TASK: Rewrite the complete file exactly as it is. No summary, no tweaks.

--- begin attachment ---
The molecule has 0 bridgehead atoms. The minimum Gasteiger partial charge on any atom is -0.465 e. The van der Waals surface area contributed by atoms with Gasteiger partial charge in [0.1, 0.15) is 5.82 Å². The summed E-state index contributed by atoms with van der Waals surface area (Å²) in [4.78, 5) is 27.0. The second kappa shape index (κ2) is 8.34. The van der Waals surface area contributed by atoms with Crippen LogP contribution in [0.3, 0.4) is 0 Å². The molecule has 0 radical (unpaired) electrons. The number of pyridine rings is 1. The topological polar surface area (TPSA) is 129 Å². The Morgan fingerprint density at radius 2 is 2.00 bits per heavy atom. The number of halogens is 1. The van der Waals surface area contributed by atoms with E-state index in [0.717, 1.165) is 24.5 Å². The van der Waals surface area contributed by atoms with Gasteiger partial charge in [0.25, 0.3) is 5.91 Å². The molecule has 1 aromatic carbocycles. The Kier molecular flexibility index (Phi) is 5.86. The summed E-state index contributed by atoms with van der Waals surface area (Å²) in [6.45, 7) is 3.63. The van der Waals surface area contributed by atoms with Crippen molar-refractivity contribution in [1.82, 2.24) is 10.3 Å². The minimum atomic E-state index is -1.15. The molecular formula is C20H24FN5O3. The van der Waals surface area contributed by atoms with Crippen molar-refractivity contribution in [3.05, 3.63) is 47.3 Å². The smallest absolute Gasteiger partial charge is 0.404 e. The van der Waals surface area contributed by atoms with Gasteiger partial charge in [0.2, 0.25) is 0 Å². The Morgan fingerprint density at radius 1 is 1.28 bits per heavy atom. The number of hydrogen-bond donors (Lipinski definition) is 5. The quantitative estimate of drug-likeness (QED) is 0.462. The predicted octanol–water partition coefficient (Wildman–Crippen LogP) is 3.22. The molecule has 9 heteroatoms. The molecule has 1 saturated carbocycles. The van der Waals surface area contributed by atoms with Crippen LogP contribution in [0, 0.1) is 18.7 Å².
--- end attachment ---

The molecule has 0 bridgehead atoms. The minimum Gasteiger partial charge on any atom is -0.465 e. The van der Waals surface area contributed by atoms with Gasteiger partial charge in [0.1, 0.15) is 5.82 Å². The summed E-state index contributed by atoms with van der Waals surface area (Å²) in [4.78, 5) is 27.0. The second kappa shape index (κ2) is 8.34. The van der Waals surface area contributed by atoms with Crippen LogP contribution in [0.3, 0.4) is 0 Å². The molecule has 0 radical (unpaired) electrons. The number of pyridine rings is 1. The topological polar surface area (TPSA) is 129 Å². The Morgan fingerprint density at radius 2 is 2.00 bits per heavy atom. The number of halogens is 1. The van der Waals surface area contributed by atoms with E-state index in [0.717, 1.165) is 24.5 Å². The van der Waals surface area contributed by atoms with Gasteiger partial charge in [0.25, 0.3) is 5.91 Å². The molecule has 1 aromatic carbocycles. The Kier molecular flexibility index (Phi) is 5.86. The summed E-state index contributed by atoms with van der Waals surface area (Å²) in [6.45, 7) is 3.63. The van der Waals surface area contributed by atoms with Crippen molar-refractivity contribution in [1.82, 2.24) is 10.3 Å². The minimum atomic E-state index is -1.15. The molecular formula is C20H24FN5O3. The van der Waals surface area contributed by atoms with Crippen molar-refractivity contribution in [3.05, 3.63) is 47.3 Å². The smallest absolute Gasteiger partial charge is 0.404 e. The van der Waals surface area contributed by atoms with Gasteiger partial charge in [0.2, 0.25) is 0 Å². The Morgan fingerprint density at radius 1 is 1.28 bits per heavy atom. The number of hydrogen-bond donors (Lipinski definition) is 5. The quantitative estimate of drug-likeness (QED) is 0.462. The predicted octanol–water partition coefficient (Wildman–Crippen LogP) is 3.22. The molecule has 9 heteroatoms. The molecule has 1 saturated carbocycles. The van der Waals surface area contributed by atoms with Crippen LogP contribution in [0, 0.1) is 18.7 Å².